Bible Characters – The boy with five loaves and two fishes
Bible Characters – The boy with five loaves and two fishes
People who go looking for Jesus find themselves taken up into his good purposes in surprising ways!
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100 Stand Alone Bible Studies

Bible passage – John 6:5–12

When Jesus looked up and saw a great crowd coming toward him, he said to Philip, “Where shall we buy bread for these people to eat?” He asked this only to test him, for he already had in mind what he was going to do. Philip answered him, “It would take more than half a year’s wages to buy enough bread for each one to have a bite!” Another of his disciples, Andrew, Simon Peter’s brother, spoke up, “Here is a boy with five small barley loaves and two small fish, but how far will they go among so many?” Jesus said, “Have the people sit down.” There was plenty of grass in that place, and they sat down (about five thousand men were there). Jesus then took the loaves, gave thanks, and distributed to those who were seated as much as they wanted. He did the same with the fish. When they had all had enough to eat, he said to his disciples, “Gather the pieces that are left over. Let nothing be wasted.” So they gathered them and filled twelve baskets with the pieces of the five barley loaves left over by those who had eaten.


Well, that child had something to talk about for the rest of his life, didn’t he? People who go looking for Jesus find themselves taken up into his good purposes in surprising ways!

Philip came from the part of the country where this massive picnic happened, so when Jesus asked him where they could buy some bread, it was a bit like saying, “In the ordinary way of things, if I wasn’t here, what would you do?” Philip’s answer could be summarized as, “Panic.”

There is one huge difference between the NIV translation (given above) of our passage, and the King James translation. In the KJV, verse 11 reads: “And Jesus took the loaves; and when he had given thanks, he distributed to the disciples, and the disciples to them that were set down; and likewise of the fishes as much as they would.”

Do you see? In the NIV, Jesus feeds the multitude. In the KJV, the disciples feed the multitude. Though the different Greek–English translations turn up different results (maybe working from different manuscripts), the translators agree that the food was distributed via the disciples. We know, because the other evangelists include this miracle too (Matthew 14:13–21; Mark 6:30–44; Luke 9:10–17); it’s the only miracle recorded in all four Gospels.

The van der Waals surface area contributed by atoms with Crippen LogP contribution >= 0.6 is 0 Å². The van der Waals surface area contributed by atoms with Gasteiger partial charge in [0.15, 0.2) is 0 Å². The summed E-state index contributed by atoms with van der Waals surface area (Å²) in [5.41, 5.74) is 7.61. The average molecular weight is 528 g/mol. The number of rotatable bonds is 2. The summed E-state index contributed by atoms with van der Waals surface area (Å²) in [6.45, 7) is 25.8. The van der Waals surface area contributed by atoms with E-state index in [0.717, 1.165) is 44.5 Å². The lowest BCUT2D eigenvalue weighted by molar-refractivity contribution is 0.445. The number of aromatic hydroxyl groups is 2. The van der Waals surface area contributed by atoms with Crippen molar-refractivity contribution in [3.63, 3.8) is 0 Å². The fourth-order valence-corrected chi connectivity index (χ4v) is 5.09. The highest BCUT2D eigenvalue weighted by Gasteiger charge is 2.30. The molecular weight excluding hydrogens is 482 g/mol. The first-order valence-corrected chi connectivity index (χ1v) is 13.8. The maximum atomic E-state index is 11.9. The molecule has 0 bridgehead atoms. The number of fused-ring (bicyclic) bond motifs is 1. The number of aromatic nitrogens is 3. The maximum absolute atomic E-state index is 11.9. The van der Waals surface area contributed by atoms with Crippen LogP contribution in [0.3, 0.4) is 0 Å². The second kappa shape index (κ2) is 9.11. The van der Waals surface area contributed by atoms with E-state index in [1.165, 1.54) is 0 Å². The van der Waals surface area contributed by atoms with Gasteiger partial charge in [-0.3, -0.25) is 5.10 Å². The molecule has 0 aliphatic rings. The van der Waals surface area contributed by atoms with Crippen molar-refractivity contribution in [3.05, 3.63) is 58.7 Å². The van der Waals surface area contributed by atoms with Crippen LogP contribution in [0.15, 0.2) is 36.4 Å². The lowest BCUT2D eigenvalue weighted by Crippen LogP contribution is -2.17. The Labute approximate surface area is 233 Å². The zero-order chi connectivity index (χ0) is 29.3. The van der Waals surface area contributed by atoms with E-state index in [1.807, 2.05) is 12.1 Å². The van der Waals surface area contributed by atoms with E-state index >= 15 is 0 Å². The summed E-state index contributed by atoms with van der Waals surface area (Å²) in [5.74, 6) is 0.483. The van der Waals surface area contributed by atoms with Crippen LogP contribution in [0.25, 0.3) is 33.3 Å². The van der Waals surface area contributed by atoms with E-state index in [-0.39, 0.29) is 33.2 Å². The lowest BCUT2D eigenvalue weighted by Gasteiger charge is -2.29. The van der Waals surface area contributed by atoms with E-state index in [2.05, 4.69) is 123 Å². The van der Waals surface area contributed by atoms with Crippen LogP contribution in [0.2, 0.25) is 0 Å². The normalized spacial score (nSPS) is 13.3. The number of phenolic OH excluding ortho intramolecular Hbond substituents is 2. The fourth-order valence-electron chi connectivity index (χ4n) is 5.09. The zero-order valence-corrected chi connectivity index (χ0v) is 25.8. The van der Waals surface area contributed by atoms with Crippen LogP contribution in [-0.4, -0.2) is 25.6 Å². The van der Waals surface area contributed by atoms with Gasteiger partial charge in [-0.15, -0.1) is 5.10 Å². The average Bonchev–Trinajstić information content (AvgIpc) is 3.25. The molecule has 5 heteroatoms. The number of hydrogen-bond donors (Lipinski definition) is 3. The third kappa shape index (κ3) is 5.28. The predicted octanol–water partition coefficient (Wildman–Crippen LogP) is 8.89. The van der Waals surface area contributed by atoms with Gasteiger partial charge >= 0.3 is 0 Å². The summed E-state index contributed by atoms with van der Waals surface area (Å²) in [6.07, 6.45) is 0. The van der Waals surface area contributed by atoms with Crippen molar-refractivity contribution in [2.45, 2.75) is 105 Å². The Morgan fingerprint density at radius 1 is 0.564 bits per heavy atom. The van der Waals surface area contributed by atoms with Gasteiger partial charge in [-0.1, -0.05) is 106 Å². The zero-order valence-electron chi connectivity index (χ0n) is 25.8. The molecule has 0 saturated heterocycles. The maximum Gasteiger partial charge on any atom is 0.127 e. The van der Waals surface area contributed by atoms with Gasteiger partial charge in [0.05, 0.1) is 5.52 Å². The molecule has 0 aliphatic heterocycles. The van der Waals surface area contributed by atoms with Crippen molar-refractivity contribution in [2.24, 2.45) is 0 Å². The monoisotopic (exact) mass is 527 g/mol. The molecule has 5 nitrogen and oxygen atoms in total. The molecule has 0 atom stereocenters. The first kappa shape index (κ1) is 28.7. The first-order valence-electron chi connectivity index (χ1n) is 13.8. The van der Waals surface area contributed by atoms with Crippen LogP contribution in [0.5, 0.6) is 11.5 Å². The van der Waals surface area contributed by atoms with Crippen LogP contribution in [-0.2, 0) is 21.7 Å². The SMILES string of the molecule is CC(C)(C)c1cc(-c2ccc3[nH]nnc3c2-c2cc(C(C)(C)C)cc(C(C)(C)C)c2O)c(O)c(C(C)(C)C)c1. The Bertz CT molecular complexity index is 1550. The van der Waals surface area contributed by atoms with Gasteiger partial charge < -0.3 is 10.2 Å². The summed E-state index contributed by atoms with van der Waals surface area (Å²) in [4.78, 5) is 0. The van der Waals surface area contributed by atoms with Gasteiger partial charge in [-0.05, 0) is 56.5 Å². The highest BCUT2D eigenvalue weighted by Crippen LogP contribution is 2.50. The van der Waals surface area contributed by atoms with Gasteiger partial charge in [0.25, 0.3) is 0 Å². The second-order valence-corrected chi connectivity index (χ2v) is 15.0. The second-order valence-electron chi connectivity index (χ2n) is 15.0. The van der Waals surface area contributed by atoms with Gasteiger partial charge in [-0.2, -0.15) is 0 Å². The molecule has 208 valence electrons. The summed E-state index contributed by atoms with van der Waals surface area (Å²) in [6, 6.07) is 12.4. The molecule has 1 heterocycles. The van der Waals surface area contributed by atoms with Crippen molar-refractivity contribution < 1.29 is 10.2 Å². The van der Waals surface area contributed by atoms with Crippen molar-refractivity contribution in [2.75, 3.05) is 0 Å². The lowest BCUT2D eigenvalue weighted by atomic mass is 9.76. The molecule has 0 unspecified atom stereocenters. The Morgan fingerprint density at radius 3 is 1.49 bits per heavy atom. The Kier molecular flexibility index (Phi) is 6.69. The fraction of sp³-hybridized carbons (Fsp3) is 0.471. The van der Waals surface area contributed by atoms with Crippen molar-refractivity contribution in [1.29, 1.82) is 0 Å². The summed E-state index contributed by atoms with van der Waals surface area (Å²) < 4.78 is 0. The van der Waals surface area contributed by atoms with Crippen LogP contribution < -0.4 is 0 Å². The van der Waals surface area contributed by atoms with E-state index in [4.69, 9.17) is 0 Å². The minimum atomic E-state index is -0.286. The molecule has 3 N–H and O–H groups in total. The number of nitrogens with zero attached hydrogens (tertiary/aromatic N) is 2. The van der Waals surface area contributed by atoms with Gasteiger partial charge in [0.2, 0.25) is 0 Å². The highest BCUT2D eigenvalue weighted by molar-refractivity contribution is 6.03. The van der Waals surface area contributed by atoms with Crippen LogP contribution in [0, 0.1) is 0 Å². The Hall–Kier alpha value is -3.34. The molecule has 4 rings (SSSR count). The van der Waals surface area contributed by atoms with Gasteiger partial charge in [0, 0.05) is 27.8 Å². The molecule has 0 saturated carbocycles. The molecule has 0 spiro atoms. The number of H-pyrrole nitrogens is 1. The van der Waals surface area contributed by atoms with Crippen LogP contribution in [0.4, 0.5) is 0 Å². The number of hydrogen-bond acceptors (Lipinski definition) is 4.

John, writing late, is showing the church how to find the presence of the ascended Jesus still in their midst. He is showing them that the body of Christ is found here and now in the people as they meet to break bread in his name. He has a special purpose as he records this miracle of drawing our attention to similarities with the Eucharist and the Last Supper: “he took bread… he broke it… he shared it…”

John is showing us how the Eucharistic presence of Christ knits into ordinary events and people as we gather, as we offer what we have, as we share. Even though Jesus is there through us, it is him and he is really there. It is Jesus himself, through his disciples, distributing the bread.



O God of love and power, Jesus showed us your presence in signs and wonders and also in sacrificial love. As we go about our daily lives, wake us up to your presence with us, for you are the same today as you always were. When we are worried or stuck, remind us to turn to you. When what we have seems too little to go round, remind us to offer it to you. When the needs of people around us seem overwhelming, help us to remember that sharing is Eucharist and help us to stay peaceful in simply sharing what we have. For the miracle is yours, not ours, to do. In Jesus’ holy name; Amen.